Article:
Meet Kayla Varnell, a biology teacher at North Lenoir High School. “I think it all starts in relationship building,” she said.

“She makes everyone feel like they can succeed. She knows who needs that extra push and that comes from the building of relationships with her kids,” said Rhonda Greene, the principal at Varnell’s school.

Varnell sees herself as a facilitator of learning and encourages failure as a key part of the learning process, but she is also attuned to how her students are really doing.

“Really my heart led me back here to Lenoir County, not only to give back to my community but also I knew that this is what our kids needed,” Varnell said.

Outstanding Instructional Leader | Susan Miller-Hendrix, Public Schools of Robeson County, presented by Nakia Carson, McDowell County Schools

Susan Miller-Hendrix is the science supervisor in the Public Schools of Robeson County. You can find her driving the district’s STEM van, visiting classrooms and schools but also doing community outreach with “science on wheels.”

“If we want kids to be our future scientists, we’ve got to do hands on learning,” said Miller-Hendrix.

“I think that’s where Susan’s strength has been…. She saw all kids needing the access, said Phyllis King, a CTE teacher in the district. That led, for instance, to Miller-Hendrix writing and getting grants to fund robotics in 36 schools districtwide. Those types of experiences are central to creating the possibility for the “a-ha moment” for students.

For Miller-Hendrix, it’s all about “meeting (students) where they are but taking them where they need to go.”

SMT Champion | Mebane Rash, EducationNC, presented by Russ Campbell, Burroughs Wellcome Fund

“This work is not about us. It’s about the educators and the students they serve — these students that will go on to be the workers of tomorrow and these educators who are showing up in these polarized and politicized times. That is why we show up…to make sure that their voices are heard and they are seen,” said Rash.

“We have this incredible opportunity to go out across the state and be in all 115 districts and all 58 community colleges and really see the differences in leadership and see the differences that resources make,” she said. “And if we can make sure that people know public schools matter along the way and make sure that they remain important to this state moving forward, that will be a win.”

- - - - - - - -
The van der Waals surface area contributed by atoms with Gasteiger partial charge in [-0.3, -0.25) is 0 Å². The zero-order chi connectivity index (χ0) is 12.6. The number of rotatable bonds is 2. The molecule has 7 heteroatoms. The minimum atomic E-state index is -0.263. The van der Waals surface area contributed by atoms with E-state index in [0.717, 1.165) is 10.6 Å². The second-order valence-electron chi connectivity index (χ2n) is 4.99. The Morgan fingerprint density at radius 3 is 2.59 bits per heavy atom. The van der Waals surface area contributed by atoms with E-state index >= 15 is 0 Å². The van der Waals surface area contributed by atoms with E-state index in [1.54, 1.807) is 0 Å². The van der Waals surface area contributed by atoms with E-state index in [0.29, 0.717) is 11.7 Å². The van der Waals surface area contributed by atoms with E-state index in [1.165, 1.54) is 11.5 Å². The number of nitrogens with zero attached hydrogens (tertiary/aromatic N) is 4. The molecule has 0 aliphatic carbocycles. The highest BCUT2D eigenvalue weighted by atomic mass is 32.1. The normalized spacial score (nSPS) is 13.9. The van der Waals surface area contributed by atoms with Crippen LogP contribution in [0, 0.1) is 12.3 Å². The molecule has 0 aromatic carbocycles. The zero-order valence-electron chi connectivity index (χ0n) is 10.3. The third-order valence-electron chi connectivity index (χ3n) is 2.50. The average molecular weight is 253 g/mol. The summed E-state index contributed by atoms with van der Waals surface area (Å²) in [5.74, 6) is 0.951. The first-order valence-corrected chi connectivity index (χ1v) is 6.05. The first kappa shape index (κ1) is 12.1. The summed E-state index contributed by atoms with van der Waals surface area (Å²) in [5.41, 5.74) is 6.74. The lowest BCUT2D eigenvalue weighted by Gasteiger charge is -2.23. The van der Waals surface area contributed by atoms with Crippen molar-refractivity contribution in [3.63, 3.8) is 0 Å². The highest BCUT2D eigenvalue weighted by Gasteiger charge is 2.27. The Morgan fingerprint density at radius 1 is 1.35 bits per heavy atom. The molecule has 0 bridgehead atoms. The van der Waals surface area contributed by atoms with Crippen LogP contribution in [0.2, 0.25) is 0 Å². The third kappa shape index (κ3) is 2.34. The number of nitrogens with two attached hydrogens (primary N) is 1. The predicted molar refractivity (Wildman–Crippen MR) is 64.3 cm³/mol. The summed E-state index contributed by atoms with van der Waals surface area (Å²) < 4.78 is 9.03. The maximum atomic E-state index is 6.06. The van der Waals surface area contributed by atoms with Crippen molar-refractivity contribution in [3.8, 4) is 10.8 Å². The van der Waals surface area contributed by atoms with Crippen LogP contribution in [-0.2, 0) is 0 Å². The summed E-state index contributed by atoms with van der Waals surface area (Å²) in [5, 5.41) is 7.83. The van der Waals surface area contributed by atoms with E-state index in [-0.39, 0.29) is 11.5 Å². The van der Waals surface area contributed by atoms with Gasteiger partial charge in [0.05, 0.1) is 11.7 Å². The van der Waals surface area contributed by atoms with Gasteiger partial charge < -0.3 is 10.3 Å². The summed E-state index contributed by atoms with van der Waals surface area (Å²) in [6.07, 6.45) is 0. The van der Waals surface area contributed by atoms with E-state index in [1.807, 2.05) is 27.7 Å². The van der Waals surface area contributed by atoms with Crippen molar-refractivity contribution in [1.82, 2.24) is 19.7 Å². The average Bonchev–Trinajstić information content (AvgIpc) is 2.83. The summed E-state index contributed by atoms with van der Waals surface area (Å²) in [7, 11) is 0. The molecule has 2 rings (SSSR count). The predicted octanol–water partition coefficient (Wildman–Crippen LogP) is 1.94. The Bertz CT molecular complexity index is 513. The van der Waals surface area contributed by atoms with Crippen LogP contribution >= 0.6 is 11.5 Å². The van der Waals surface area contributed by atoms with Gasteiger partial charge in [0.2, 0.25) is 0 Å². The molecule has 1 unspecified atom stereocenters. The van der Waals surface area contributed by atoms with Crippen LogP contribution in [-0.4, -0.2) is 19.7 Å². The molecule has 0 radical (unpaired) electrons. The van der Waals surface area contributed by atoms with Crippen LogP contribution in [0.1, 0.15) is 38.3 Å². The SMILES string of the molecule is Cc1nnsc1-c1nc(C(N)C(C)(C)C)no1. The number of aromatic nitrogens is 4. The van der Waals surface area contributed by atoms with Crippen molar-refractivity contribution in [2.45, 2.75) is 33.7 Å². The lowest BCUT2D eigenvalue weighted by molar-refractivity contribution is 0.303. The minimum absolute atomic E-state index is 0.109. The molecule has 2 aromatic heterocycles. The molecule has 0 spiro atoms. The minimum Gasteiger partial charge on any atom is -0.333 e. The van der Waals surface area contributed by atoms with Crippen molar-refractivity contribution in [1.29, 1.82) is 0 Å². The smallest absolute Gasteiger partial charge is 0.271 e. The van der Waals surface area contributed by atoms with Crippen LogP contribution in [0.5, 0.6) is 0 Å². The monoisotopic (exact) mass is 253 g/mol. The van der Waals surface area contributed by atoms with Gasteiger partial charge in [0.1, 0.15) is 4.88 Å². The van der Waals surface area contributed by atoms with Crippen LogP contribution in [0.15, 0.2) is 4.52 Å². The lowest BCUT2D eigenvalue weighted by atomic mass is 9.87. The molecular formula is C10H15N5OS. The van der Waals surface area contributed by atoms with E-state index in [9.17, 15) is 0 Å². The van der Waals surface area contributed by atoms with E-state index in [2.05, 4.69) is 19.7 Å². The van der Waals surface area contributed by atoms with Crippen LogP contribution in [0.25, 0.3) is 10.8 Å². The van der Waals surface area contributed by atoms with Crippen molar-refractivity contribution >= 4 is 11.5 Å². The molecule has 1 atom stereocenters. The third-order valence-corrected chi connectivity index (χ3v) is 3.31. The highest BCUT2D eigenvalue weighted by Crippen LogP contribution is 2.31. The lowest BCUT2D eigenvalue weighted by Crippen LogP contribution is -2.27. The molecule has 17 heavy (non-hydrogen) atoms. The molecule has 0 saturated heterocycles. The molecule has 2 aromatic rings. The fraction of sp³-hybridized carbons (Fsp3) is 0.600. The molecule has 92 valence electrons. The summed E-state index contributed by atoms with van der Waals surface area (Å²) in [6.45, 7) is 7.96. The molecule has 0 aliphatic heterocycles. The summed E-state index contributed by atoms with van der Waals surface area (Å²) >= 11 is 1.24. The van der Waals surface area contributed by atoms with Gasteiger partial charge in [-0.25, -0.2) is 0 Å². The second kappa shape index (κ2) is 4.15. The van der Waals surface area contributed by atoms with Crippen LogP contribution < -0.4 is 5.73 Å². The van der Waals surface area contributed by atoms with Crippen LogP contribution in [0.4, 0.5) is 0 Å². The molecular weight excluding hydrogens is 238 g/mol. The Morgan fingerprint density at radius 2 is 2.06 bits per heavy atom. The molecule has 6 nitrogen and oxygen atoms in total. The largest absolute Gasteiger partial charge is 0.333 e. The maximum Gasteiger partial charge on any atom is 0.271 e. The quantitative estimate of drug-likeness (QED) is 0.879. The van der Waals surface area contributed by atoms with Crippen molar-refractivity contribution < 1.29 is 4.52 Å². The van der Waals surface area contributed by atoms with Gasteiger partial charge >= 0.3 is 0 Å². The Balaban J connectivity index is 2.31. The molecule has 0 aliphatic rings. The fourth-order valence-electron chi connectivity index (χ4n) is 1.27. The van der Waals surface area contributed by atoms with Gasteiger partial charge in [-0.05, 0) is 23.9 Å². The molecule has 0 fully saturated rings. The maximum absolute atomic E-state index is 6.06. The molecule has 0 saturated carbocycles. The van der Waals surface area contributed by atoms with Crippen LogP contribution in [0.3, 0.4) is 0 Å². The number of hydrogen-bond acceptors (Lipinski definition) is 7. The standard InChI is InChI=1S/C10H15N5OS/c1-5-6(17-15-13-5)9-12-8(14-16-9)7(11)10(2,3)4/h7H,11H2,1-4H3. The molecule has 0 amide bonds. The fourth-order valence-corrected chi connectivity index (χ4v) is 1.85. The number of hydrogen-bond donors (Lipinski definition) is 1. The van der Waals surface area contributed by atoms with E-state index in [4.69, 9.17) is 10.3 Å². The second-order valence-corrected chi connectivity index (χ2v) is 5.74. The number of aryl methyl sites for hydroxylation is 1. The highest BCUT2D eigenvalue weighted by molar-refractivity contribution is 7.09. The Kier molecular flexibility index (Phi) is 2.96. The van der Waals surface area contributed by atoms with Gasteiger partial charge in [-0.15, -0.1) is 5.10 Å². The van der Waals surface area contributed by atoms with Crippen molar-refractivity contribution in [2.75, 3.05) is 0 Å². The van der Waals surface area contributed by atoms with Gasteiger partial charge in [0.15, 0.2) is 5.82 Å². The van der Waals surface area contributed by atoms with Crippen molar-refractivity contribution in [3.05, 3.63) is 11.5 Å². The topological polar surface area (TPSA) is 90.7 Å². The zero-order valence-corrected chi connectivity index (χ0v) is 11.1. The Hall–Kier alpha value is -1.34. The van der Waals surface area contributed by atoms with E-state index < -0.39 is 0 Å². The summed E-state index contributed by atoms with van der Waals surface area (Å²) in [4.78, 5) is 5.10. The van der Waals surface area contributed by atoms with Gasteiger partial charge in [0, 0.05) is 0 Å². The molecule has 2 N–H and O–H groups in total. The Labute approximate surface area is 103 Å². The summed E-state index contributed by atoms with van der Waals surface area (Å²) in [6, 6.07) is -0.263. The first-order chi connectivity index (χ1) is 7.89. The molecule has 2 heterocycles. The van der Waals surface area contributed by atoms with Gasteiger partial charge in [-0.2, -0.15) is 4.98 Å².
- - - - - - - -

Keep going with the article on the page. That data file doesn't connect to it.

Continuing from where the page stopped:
The video lifts up the leadership of Greene County Schools, where there is a STEM pathway from kindergarten through graduation.

Rash notes that this award would not have happened without the exemplary leadership of Caroline Parker, who covers STEM for EdNC.

Partnership Award | Center for Energy Education, presented by Dr. Patrick Miller, Central Carolina RESA

The Center for Energy Education is a nonprofit focused on renewable energy research, industry innovation, and workforce development, located in Roanoke Rapids on the site of the old Halifax County airport.

An aerial view of the Center contrasts state-of-the-art solar arrays with the former runways, and illustrates how the work of the Center brought this property back to life for the community.

Mozine Lowe is the executive director of the Center.

From training workers to build solar arrays to exposing students to careers in the industry to finding ways for rural communities to learn about renewable energy, the work of the Center serves as a demonstration of excellence in renewable energy and prompts economic growth.  

“We love a curious mind,” said Whitney Sessoms, the workforce education manager for the Center. “We are going to move the needle by bringing hope and bringing knowledge to the community.”

Gabriela Ramirez

Gabriela Ramirez is a graduate of the honors college at Appalachian State University, where she was in the 2020 cohort of Diversity Scholars.